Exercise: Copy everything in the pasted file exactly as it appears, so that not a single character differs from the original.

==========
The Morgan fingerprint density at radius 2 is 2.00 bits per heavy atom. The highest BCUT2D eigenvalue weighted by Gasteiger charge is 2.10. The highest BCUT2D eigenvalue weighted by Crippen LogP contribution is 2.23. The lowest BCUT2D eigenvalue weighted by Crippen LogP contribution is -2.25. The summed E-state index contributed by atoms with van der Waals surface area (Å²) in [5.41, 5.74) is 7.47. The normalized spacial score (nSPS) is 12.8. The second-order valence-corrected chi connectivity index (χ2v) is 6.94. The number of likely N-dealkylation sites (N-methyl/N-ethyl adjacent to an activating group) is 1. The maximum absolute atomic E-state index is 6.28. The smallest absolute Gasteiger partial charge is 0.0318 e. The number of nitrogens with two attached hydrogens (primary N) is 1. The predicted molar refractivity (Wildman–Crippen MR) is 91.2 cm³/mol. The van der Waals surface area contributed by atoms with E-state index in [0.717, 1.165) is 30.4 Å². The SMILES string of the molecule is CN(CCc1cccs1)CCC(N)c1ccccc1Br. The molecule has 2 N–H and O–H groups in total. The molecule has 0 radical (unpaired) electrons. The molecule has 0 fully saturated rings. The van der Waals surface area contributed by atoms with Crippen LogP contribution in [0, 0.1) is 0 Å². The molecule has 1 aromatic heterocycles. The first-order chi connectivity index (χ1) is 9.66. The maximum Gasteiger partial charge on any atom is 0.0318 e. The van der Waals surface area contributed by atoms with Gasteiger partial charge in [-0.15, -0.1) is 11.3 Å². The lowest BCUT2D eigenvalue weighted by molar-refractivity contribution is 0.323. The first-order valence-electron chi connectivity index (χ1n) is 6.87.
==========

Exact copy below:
The Morgan fingerprint density at radius 2 is 2.00 bits per heavy atom. The highest BCUT2D eigenvalue weighted by Gasteiger charge is 2.10. The highest BCUT2D eigenvalue weighted by Crippen LogP contribution is 2.23. The lowest BCUT2D eigenvalue weighted by Crippen LogP contribution is -2.25. The summed E-state index contributed by atoms with van der Waals surface area (Å²) in [5.41, 5.74) is 7.47. The normalized spacial score (nSPS) is 12.8. The second-order valence-corrected chi connectivity index (χ2v) is 6.94. The number of likely N-dealkylation sites (N-methyl/N-ethyl adjacent to an activating group) is 1. The maximum absolute atomic E-state index is 6.28. The smallest absolute Gasteiger partial charge is 0.0318 e. The number of nitrogens with two attached hydrogens (primary N) is 1. The predicted molar refractivity (Wildman–Crippen MR) is 91.2 cm³/mol. The van der Waals surface area contributed by atoms with E-state index in [0.717, 1.165) is 30.4 Å². The SMILES string of the molecule is CN(CCc1cccs1)CCC(N)c1ccccc1Br. The molecule has 2 N–H and O–H groups in total. The molecule has 0 radical (unpaired) electrons. The molecule has 0 fully saturated rings. The van der Waals surface area contributed by atoms with Crippen LogP contribution in [0, 0.1) is 0 Å². The molecule has 1 aromatic heterocycles. The first-order chi connectivity index (χ1) is 9.66. The maximum Gasteiger partial charge on any atom is 0.0318 e. The van der Waals surface area contributed by atoms with Gasteiger partial charge in [-0.15, -0.1) is 11.3 Å². The lowest BCUT2D eigenvalue weighted by molar-refractivity contribution is 0.323. The first-order valence-electron chi connectivity index (χ1n) is 6.87.